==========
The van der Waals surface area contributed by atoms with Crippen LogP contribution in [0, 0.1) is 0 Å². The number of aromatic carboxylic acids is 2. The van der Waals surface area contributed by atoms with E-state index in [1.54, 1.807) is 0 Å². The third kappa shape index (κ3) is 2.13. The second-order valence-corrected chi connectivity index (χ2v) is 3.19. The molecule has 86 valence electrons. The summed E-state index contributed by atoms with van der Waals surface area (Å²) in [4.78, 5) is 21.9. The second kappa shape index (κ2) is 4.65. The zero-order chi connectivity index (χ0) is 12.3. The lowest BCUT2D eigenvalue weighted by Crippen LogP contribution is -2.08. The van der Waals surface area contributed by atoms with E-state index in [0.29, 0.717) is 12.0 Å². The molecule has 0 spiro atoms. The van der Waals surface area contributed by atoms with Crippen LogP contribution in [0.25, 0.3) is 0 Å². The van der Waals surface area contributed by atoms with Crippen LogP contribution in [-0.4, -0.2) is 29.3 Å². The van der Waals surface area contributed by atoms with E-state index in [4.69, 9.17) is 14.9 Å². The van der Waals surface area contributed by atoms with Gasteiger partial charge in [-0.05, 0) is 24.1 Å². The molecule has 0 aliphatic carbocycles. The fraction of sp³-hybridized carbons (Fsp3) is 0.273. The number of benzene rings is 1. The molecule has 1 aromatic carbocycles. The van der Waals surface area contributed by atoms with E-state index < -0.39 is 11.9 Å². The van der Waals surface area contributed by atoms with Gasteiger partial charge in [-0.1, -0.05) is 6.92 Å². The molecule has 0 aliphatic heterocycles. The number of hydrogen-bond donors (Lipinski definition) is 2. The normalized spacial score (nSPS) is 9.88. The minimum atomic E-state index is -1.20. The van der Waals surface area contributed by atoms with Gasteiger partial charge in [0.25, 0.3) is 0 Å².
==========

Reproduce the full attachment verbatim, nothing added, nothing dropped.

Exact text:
The van der Waals surface area contributed by atoms with Crippen LogP contribution in [0, 0.1) is 0 Å². The number of aromatic carboxylic acids is 2. The van der Waals surface area contributed by atoms with E-state index in [1.54, 1.807) is 0 Å². The third kappa shape index (κ3) is 2.13. The second-order valence-corrected chi connectivity index (χ2v) is 3.19. The molecule has 86 valence electrons. The summed E-state index contributed by atoms with van der Waals surface area (Å²) in [4.78, 5) is 21.9. The second kappa shape index (κ2) is 4.65. The zero-order chi connectivity index (χ0) is 12.3. The lowest BCUT2D eigenvalue weighted by Crippen LogP contribution is -2.08. The van der Waals surface area contributed by atoms with E-state index in [0.29, 0.717) is 12.0 Å². The molecule has 0 spiro atoms. The van der Waals surface area contributed by atoms with Crippen LogP contribution in [0.25, 0.3) is 0 Å². The van der Waals surface area contributed by atoms with Crippen LogP contribution in [-0.4, -0.2) is 29.3 Å². The van der Waals surface area contributed by atoms with E-state index in [4.69, 9.17) is 14.9 Å². The van der Waals surface area contributed by atoms with Gasteiger partial charge in [-0.05, 0) is 24.1 Å². The molecule has 0 aliphatic carbocycles. The fraction of sp³-hybridized carbons (Fsp3) is 0.273. The number of benzene rings is 1. The molecule has 1 aromatic carbocycles. The van der Waals surface area contributed by atoms with E-state index < -0.39 is 11.9 Å². The van der Waals surface area contributed by atoms with Gasteiger partial charge in [-0.1, -0.05) is 6.92 Å². The molecule has 0 aliphatic heterocycles. The number of hydrogen-bond donors (Lipinski definition) is 2. The normalized spacial score (nSPS) is 9.88. The minimum atomic E-state index is -1.20. The van der Waals surface area contributed by atoms with Gasteiger partial charge in [0.25, 0.3) is 0 Å².